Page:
|Publication number||US4515470 A|
|Application number||US 06/534,742|
|Publication date||May 7, 1985|
|Filing date||Sep 22, 1983|
|Priority date||Oct 18, 1982|
|Also published as||DE3363427D1, EP0107879A1, EP0107879B1|
|Publication number||06534742, 534742, US 4515470 A, US 4515470A, US-A-4515470, US4515470 A, US4515470A|
|Inventors||Albert T. Deckers, Arie Leppink|
|Original Assignee||Oce-Nederland B.V.|
|Export Citation||BiBTeX, EndNote, RefMan|
|Patent Citations (5), Referenced by (2), Classifications (7), Legal Events (4)|
|External Links: USPTO, USPTO Assignment, Espacenet|
This invention relates to an exposure apparatus of a kind to be utilized, for example, in a copying machine such as a diazotype apparatus for exposing to light and thereafter separating superposed original and light-sensitive sheets.
The exposure in such an apparatus is effected by feeding an original sheet and a light-sensitive sheet in separate feed paths toward and onto one another, and then in a common path through an exposure station where the light-sensitive sheet is exposed to a light image of the original.
Many forms of apparatus of the kind mentioned are known. The apparatus required in given situations will depend upon the type of copies required. Among the conditions which occur to be met in carrying out the contact exposures are that: (1) the original sheet and the light-sensitive copying sheet are positioned one upon the other so that the two sheets exactly cover one another; or (2) the original sheet projects beyond the copying sheet (this, for example, is the case when the original is provided with a reinforcement or suspension strip that is not to be reproduced on the copy); or (3) the copying sheet projects beyond the original sheet (as is the case, for example, when the copy is to be produced with an unimaged edge strip useful for binding or filing the copy).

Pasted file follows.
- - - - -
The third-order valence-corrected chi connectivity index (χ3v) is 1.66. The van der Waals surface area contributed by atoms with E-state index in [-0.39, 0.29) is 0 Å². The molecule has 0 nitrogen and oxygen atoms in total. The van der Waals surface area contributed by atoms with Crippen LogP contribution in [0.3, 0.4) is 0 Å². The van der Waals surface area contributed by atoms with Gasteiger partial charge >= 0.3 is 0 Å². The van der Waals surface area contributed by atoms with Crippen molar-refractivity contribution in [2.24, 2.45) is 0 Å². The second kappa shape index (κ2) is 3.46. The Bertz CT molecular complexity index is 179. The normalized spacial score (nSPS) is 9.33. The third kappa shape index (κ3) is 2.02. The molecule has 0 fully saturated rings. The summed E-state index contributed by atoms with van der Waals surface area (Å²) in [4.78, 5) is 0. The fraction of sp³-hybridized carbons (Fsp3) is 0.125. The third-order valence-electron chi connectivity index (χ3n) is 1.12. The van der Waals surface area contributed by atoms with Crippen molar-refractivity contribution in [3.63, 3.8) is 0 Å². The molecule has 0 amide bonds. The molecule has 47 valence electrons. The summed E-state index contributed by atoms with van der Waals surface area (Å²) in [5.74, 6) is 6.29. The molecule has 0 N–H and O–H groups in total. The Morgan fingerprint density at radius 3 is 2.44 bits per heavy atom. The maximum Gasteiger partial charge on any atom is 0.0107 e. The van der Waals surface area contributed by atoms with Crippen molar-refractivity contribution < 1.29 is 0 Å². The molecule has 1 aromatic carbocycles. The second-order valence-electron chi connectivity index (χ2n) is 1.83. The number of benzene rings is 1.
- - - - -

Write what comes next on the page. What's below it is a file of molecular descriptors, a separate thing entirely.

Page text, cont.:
The known forms of such exposure apparatus usually operate reliably when the leading edges of the superposed sheets are positioned exactly on one another upon being passed through the exposure station. They also will operate reliably if, upon reaching a separator disposed beyond the exposure station, the leading edge of the sheet to be led away by the separator projects ahead of the other sheet.
The operation, however, becomes unreliable when the sheet that is not to be led away by the separator projects ahead of the sheet that is to be so led away. In such cases the separator may act on the projecting portion of the leading sheet so as to lead that sheet away from its intended path, thus causing the two sheets to be led away in the same direction so that no separation of them is effected.
Proposals have been made, for instance as disclosed in U.S. Pat. No. 3,138,374, to make the sheet separating operation more reliable by providing between the exposure station and the separator a detector which, upon sensing a packet of sheets passing from the exposure station, activates the separator so that it will operate when the sheet that is to be led away comes into its range of separating action. Such a facility will enable reliable separation of the sheets if the time of activation of the separator is adjusted each time to suit each variation of the relative positions of the sheets to be separated. The separator, however, will operate very unreliably if the sheets, either intentionally or unintentionally, occupy a relative position different from that for which the apparatus is adjusted.